I think a a lot of times, people see God as a 911 operator. Many people are driven to interaction with God based on circumstances rather than relationship. When things go wrong and we need help, we call in God ... but not before. When you're facing something bigger than what you can handle, when you just don't have the strength or the knowledge or the ability, you finally hit the knees and place a call out to God.

Sometimes God allows hard times in our lives, one reason being to move us to deeper connection with Him. Even if we seek Him during such times, that becomes an empty experience if we only seek God for a fix. God wants to help, but what He wants more is the connection.

What brings you to God: a desire to interact in relationship to Him, or only time of needs? Life is designed to be experienced in an ongoing relationship with God, not in bursts of pleas and prayers for help. Take time to interact with God and grow the personal relationship with Him. Then you'll find reaching out to Him in need is simple because you already have an ongoing connection.


Tuesday, February 16, 2010

Ready for tomorrow?

Once I had graduated high school, I took the time to drive over to Supai Elementary School in Tempe, Arizona. There was someone I wanted to thank.

The place hadn't changed much since I had attended third, fourth, and part of fifth grade there. And neither had the person I had come to see, Mrs. Avery, my third grade teacher. I came to thank her for helping me develop a love of learning.

When I first walked into her classroom, I was in awe of the brilliant, shimmering stars made of construction paper and glitter that hung over each desk with the name of a student. It was obvious the teacher had done extensive preparation for the first day with her new flock of students. Mrs. Avery was, literally, a "little old lady" and so I thought this class should be safe. Little did I know that any students not paying strict attention to her would (also literally) get their knuckles cracked by her ruler!

But her demand that we stay with her as she guided us soon became an adventure. And when I found myself making a faux Indian blanket out of cheap yarn on a miniature loom while studying Southwest history, I realized I was really enjoying something ... learning! Mrs. Avery taught me how to love learning.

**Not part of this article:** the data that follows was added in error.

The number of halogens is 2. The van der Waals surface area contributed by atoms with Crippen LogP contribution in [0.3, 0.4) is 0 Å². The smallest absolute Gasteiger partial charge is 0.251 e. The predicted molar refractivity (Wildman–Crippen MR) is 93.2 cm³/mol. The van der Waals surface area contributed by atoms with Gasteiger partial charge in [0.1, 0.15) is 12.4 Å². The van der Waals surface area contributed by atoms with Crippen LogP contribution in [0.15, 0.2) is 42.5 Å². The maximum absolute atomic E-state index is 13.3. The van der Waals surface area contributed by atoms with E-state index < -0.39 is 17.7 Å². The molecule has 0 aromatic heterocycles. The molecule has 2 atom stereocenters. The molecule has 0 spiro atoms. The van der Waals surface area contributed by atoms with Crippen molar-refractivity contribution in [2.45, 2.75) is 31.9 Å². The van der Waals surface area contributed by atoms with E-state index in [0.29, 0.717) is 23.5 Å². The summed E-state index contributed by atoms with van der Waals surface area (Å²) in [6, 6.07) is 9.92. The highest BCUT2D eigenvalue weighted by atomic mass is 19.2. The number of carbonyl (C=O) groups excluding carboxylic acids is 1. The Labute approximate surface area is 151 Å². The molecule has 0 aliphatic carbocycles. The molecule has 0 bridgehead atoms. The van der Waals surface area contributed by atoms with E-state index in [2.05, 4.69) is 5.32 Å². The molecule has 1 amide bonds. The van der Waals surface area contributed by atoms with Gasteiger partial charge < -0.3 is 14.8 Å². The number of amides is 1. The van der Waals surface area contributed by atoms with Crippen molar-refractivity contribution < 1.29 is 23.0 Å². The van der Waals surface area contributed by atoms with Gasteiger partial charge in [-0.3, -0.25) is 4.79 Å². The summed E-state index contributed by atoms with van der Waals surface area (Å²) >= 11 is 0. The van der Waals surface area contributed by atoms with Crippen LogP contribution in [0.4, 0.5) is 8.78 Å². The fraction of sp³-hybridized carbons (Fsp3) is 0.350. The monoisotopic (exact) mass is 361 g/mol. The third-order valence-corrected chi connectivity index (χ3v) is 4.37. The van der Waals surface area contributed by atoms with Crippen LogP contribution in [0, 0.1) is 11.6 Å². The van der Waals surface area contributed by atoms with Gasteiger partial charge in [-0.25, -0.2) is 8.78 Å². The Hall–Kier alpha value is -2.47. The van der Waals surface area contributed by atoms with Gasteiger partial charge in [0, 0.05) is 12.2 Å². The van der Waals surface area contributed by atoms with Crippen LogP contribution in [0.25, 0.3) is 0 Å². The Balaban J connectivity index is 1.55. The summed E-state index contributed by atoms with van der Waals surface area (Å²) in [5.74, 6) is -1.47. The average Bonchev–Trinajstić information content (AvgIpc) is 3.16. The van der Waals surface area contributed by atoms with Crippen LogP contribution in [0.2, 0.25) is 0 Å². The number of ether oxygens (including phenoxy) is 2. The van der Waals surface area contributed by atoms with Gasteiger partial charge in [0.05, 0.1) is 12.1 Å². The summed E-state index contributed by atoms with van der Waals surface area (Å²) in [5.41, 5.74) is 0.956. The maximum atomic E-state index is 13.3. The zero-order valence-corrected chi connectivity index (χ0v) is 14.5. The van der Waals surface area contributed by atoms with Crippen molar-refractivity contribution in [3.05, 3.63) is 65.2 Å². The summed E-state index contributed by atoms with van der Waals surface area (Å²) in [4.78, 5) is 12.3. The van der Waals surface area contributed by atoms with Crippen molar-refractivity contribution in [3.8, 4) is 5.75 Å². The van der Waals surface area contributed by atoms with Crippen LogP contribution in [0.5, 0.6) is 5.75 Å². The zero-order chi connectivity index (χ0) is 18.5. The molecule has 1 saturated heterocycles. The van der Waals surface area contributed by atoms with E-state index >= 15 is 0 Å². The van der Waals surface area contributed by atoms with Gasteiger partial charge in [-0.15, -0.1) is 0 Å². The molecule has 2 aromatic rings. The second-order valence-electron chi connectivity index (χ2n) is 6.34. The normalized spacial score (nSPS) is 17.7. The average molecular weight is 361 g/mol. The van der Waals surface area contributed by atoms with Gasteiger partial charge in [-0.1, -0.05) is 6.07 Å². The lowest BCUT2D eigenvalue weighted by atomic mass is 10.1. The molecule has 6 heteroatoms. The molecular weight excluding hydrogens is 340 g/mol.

I'm so glad I made that trip!

Developing a love of learning has helped me through life in profound ways, most of all in my spiritual life. What I discovered as I grew up was this: Every day, life springs a pop quiz on your faith and values. Study accordingly!

A pastor I know tells the story of his first ministry. He was green, just out of Bible college, but ready to convert the world. Shortly into his time working with the church, a young man asked to meet with him. Sitting in his office, the fellow explained to the pastor that he was gay and was quite attracted to the minister. The pastor said nothing he had studied in Bible college had prepared him for that meeting, or many of the experiences he faced early on as a pastor.

Every day, life springs a pop quiz on your faith and values. Study accordingly!

Billy Graham is one of the most well-known preachers in American history. Once he was asked what he would do differently if he could go back and re-do his ministry "career." He had a simple answer when he responded, "I would study more."


Monday, February 15, 2010

The worst kind of wrong assumption ...

Not everything is a spiritual battle!

That's right, there isn't always something wrong. But you wouldn't think that by watching how Christians tend to want to find some area of weakness in everyone or everything.

For example, today I read an article about a couple who had endured infidelity in their marriage. They have re-built their relationship and things are going well for them right now. In fact, their relationship is probably at its strongest point since its early years. Yet, instead of saying that, the writer rambled on about how they aren't perfect, etc.

Why is it that we seem to be so uncomfortable about saying things are great! I'm strong right now! Through Christ I have slayed my dragons and I'm not struggling right now. It seems like we just don't feel "Christian" if we aren't saying that something is wrong, that we're battling something in our lives. The Christian life isn't just about enduring, there's far more to it than that.